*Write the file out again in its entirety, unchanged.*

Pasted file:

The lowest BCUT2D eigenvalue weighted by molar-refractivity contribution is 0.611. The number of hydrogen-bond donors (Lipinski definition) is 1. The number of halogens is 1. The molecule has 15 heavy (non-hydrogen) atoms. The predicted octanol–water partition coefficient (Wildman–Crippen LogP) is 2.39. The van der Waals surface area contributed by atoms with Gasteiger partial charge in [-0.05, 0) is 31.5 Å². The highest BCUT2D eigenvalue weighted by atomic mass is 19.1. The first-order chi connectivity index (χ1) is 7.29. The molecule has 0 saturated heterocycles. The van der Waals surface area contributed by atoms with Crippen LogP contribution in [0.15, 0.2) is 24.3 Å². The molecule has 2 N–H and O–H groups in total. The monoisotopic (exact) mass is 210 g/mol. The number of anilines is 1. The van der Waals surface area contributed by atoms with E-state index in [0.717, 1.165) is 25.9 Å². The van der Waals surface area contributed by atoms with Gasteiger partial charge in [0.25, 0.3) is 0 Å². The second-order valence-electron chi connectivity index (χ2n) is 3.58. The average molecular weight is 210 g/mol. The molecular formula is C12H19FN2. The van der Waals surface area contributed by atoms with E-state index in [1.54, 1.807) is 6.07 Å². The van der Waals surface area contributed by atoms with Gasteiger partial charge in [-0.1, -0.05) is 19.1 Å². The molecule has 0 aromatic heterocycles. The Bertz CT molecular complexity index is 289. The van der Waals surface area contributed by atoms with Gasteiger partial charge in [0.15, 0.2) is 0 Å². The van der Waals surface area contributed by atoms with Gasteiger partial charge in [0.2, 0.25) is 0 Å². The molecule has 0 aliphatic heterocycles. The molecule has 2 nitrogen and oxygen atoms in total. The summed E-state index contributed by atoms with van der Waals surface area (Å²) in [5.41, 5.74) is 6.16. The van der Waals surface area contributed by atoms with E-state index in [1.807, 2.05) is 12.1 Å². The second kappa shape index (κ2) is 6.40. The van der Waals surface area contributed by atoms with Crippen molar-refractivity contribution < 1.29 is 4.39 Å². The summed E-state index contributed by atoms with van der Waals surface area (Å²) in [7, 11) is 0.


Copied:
The lowest BCUT2D eigenvalue weighted by molar-refractivity contribution is 0.611. The number of hydrogen-bond donors (Lipinski definition) is 1. The number of halogens is 1. The molecule has 15 heavy (non-hydrogen) atoms. The predicted octanol–water partition coefficient (Wildman–Crippen LogP) is 2.39. The van der Waals surface area contributed by atoms with Gasteiger partial charge in [-0.05, 0) is 31.5 Å². The highest BCUT2D eigenvalue weighted by atomic mass is 19.1. The first-order chi connectivity index (χ1) is 7.29. The molecule has 0 saturated heterocycles. The van der Waals surface area contributed by atoms with Crippen LogP contribution in [0.15, 0.2) is 24.3 Å². The molecule has 2 N–H and O–H groups in total. The monoisotopic (exact) mass is 210 g/mol. The number of anilines is 1. The van der Waals surface area contributed by atoms with E-state index in [0.717, 1.165) is 25.9 Å². The van der Waals surface area contributed by atoms with Gasteiger partial charge in [0.25, 0.3) is 0 Å². The second-order valence-electron chi connectivity index (χ2n) is 3.58. The average molecular weight is 210 g/mol. The molecular formula is C12H19FN2. The van der Waals surface area contributed by atoms with E-state index in [1.54, 1.807) is 6.07 Å². The van der Waals surface area contributed by atoms with Gasteiger partial charge in [-0.1, -0.05) is 19.1 Å². The molecule has 0 aromatic heterocycles. The Bertz CT molecular complexity index is 289. The van der Waals surface area contributed by atoms with Gasteiger partial charge in [0.15, 0.2) is 0 Å². The van der Waals surface area contributed by atoms with Gasteiger partial charge in [0.2, 0.25) is 0 Å². The molecule has 0 aliphatic heterocycles. The molecule has 2 nitrogen and oxygen atoms in total. The summed E-state index contributed by atoms with van der Waals surface area (Å²) in [5.41, 5.74) is 6.16. The van der Waals surface area contributed by atoms with E-state index in [1.807, 2.05) is 12.1 Å². The second kappa shape index (κ2) is 6.40. The van der Waals surface area contributed by atoms with Crippen molar-refractivity contribution < 1.29 is 4.39 Å². The summed E-state index contributed by atoms with van der Waals surface area (Å²) in [7, 11) is 0.